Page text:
Last year, Tana French stepped away from her acclaimed Dublin Murder Squad series with a stand-alone literary mystery (published by Viking) that is less a conventional whodunit than an extended riff on the vagaries of memory and the mutability of character and personality. Toby is a 20-something social media manager for a Dublin art gallery when he suffers a traumatic brain injury during a robbery. Even after his physical injuries have healed, he struggles with anxiety and his lack of memory of the attack. In an attempt to re-focus his attention outward, he and his girlfriend Melissa move into Ivy House as companions to his favorite uncle, Hugo, who has been diagnosed with an inoperable brain tumor. When a dead man is discovered on the property, the family has to cope with police intrusion and the veil of suspicion that falls on all of them.

Toby comes across as a classic unreliable narrator — but is he really? Is he hiding things from the reader, or are things hidden from both the reader and himself by his own brain? If you don’t remember something, did it really happen? And who do you believe when you’re presented with alternate versions of events that you were involved in but cannot remember for yourself? It’s a fascinating puzzle, and French explores all the nuances as the answer to the murder mystery is slowly uncovered.

When I originally reviewed this book, I was ambivalent about the ending, mainly in terms of certain characters not behaving in ways that were consistent with how they had presented throughout the novel. Shortly afterward, I found a terrific interview with Tana French on the always thought-provoking site Electric Lit. The article’s title, Tana French’s The Witch Elm Is an Exploration of White Male Privilege, is perhaps inevitable in the #MeToo era, but French’s central thesis is more nuanced than that headline suggests. As she says about conceiving the novel’s plot, “Mainly, I was thinking about the connection between luck and empathy. If we’ve been too lucky in one area of life, that can stunt our ability to empathize with people who haven’t been that lucky.” I’ve been guilty of this myself, assuming that because I found certain college classes easy that anyone who didn’t wasn’t trying hard enough. Not a good look, that!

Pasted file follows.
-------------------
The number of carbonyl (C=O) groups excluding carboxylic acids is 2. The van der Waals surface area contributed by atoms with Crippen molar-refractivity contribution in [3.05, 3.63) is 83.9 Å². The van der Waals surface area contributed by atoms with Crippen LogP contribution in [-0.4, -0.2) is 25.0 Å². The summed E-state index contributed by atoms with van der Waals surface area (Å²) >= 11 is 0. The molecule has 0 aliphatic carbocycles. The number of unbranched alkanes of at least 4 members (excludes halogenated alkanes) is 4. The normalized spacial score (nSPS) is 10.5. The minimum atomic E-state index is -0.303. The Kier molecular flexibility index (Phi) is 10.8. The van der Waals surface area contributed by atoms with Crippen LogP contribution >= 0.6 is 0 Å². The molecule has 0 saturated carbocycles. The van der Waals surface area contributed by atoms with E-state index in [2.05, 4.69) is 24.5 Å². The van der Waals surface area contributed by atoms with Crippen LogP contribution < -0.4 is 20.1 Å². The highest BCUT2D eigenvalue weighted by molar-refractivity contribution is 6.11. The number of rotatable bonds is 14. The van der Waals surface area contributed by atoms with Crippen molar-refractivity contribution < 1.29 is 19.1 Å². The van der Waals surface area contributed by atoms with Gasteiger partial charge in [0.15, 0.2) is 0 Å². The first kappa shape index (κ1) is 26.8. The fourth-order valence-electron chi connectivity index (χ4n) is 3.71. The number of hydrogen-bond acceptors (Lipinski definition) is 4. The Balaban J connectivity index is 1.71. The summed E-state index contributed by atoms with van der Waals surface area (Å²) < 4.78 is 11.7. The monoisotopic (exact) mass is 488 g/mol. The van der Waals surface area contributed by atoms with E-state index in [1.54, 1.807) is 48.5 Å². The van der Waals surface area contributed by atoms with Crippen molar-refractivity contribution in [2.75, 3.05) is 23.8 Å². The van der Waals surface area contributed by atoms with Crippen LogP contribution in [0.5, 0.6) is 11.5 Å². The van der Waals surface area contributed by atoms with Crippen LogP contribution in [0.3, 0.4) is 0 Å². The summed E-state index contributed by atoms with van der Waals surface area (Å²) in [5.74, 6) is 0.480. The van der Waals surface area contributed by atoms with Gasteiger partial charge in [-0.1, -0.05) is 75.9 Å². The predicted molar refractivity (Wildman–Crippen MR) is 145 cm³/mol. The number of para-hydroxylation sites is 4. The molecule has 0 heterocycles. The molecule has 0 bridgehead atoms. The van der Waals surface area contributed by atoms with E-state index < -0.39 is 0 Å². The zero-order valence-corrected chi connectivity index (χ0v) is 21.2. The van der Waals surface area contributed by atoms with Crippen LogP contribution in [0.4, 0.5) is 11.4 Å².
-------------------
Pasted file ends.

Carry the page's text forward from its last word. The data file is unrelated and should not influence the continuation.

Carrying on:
I’ve enjoyed all of French’s books in the Dublin Murder Squad series, but this book’s standalone status isn’t a letdown in any way. As regular readers of French know, the DMS series does not follow the same cast of characters throughout. Each book places a different detective at the center of the story, with their colleagues whom we’ve come to know in previous books appearing in passing or not at all. For me, that’s one of the aspects that keeps the series so fresh and lively, but it also means that The Witch Elm doesn’t seem like a big departure. It’s still a murder mystery in Dublin, only told from a point of view outside the police station.

So no, The Witch Elm isn’t technically part of that series, but it shares the genetic code that makes French’s previous work so compelling: A firm grasp on the intricacies of plotting a murder mystery, believable characters (not to be confused with likable, necessarily), and a gift for keen observation and description that bring the settings alive. More real than reality, in some ways. Whatever that may be.